- New Castle, Delaware and London, England: Oak Knoll Press and The British Library, 2008.
- 7.5 x 9.75 inches
- Hardcover, dust jacket
- 624 pages
- ISBN: 9781584562344
Price: $110.00 other currencies
Order Nr. 96667
First edition. Longmans is the oldest commercial publisher in the United Kingdom, founded in London in 1724 by Thomas Longman. Asa Briggs's history is told within the context not only of the book trade, but also of national and international social, economic, intellectual, and cultural history. It tells of the people who ran the firm, the principles they held, and their success as entrepreneurs.
From the start, the Longmans chose titles likely to have a long life. These included Roget's Thesaurus and Gray's Anatomy, which have gone through many editions. Early nineteenth-century Longman authors included William Wordsworth, Robert Southey, and Sir Walter Scott, and by the middle of the century they had become a publishing "Leviathan." Late Victorian authors included A.Conan Doyle, Robert Louis Stevenson, and H. Rider Haggard.
Throughout its history, the House of Longmans has published a variety of important works, covering religion, law, medicine, science, and sport and has been a major publisher of dictionaries and reference books. It has also always been renowned for its educational publishing.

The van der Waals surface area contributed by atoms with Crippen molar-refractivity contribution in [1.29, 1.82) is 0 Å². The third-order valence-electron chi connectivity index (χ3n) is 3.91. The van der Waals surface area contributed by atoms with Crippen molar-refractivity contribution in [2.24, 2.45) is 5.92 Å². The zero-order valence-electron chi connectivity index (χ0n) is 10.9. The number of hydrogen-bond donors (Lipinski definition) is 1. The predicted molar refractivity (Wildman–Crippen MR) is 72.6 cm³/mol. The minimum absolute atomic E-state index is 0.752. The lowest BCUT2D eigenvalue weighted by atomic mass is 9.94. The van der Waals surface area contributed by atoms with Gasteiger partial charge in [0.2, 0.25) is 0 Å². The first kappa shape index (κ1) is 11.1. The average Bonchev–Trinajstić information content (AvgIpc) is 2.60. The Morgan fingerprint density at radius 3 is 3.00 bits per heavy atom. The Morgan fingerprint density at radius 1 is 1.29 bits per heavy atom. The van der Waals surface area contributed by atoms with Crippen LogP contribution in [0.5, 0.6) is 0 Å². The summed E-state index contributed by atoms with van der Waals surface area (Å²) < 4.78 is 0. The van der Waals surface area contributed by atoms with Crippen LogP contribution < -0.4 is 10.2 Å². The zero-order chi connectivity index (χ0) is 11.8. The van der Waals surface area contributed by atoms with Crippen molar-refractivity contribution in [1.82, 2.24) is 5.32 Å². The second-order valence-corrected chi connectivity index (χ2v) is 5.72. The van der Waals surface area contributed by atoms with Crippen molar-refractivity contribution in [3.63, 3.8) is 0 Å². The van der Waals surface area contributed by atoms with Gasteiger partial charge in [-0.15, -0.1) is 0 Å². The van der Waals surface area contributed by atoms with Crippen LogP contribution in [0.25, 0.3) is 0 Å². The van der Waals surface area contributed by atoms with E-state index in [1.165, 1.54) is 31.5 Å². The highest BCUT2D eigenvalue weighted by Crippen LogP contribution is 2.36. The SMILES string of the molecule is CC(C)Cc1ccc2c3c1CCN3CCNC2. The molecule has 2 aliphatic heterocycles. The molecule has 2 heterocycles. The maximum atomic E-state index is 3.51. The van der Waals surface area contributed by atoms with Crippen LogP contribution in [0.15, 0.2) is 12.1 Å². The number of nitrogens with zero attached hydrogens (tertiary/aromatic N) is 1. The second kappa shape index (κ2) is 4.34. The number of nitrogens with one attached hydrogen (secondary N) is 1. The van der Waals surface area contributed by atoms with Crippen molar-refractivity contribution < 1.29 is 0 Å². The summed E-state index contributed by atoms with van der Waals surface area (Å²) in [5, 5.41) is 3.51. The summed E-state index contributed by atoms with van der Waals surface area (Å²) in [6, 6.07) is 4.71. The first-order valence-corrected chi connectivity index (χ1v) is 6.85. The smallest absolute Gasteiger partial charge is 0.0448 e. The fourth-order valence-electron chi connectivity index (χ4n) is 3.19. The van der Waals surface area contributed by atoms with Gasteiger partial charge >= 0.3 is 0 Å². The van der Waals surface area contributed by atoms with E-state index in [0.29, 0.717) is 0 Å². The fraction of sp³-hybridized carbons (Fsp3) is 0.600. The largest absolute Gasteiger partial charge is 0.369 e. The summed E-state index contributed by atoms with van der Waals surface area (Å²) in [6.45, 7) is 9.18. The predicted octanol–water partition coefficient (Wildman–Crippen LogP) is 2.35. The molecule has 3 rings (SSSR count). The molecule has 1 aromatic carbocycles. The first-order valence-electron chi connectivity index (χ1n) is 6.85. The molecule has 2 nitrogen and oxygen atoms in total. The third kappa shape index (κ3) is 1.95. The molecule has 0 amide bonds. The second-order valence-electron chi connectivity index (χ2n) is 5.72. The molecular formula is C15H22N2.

In the twentieth century, it became increasingly international, with branches and subsidiary companies all over the world. Questions of how, why, and with what effectiveness are dealt with in the last chapters of this comprehensive and intriguing study.
Asa Briggs is a leading historian both of the Victorian Age and communications. He has written many books, among which are The Age of Improvement, Victorian People, Victorian Cities and Victorian Things and his magisterial four-volume history of broadcasting in the United Kingdom. Among posts he has held have been those of Vice-Chancellor of the University of Sussex and Chancellor of the Open University.